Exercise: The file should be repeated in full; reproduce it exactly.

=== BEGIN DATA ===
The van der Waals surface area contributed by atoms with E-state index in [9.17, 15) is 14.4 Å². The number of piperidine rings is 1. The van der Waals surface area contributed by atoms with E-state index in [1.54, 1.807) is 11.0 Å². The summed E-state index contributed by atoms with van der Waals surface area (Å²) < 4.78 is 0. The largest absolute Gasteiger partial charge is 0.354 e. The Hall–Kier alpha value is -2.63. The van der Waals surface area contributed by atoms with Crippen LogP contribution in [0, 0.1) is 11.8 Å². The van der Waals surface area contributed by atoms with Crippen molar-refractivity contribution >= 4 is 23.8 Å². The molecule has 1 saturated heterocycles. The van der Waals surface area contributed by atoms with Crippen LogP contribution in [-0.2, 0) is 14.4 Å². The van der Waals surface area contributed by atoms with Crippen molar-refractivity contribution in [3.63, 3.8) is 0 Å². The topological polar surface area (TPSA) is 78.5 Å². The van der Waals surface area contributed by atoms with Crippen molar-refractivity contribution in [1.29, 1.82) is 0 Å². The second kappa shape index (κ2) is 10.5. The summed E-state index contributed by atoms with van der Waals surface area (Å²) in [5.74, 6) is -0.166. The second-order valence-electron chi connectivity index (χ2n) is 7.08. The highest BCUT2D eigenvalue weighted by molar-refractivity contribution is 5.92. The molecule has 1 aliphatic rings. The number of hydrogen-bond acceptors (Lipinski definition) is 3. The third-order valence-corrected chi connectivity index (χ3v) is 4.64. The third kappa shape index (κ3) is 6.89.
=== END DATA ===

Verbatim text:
The van der Waals surface area contributed by atoms with E-state index in [9.17, 15) is 14.4 Å². The number of piperidine rings is 1. The van der Waals surface area contributed by atoms with E-state index in [1.54, 1.807) is 11.0 Å². The summed E-state index contributed by atoms with van der Waals surface area (Å²) < 4.78 is 0. The largest absolute Gasteiger partial charge is 0.354 e. The Hall–Kier alpha value is -2.63. The van der Waals surface area contributed by atoms with Crippen LogP contribution in [0, 0.1) is 11.8 Å². The van der Waals surface area contributed by atoms with Crippen molar-refractivity contribution >= 4 is 23.8 Å². The molecule has 1 saturated heterocycles. The van der Waals surface area contributed by atoms with Crippen LogP contribution in [-0.2, 0) is 14.4 Å². The van der Waals surface area contributed by atoms with Crippen molar-refractivity contribution in [3.63, 3.8) is 0 Å². The topological polar surface area (TPSA) is 78.5 Å². The van der Waals surface area contributed by atoms with Crippen molar-refractivity contribution in [1.29, 1.82) is 0 Å². The second kappa shape index (κ2) is 10.5. The summed E-state index contributed by atoms with van der Waals surface area (Å²) in [5.74, 6) is -0.166. The second-order valence-electron chi connectivity index (χ2n) is 7.08. The highest BCUT2D eigenvalue weighted by molar-refractivity contribution is 5.92. The molecule has 1 aliphatic rings. The number of hydrogen-bond acceptors (Lipinski definition) is 3. The third-order valence-corrected chi connectivity index (χ3v) is 4.64. The third kappa shape index (κ3) is 6.89.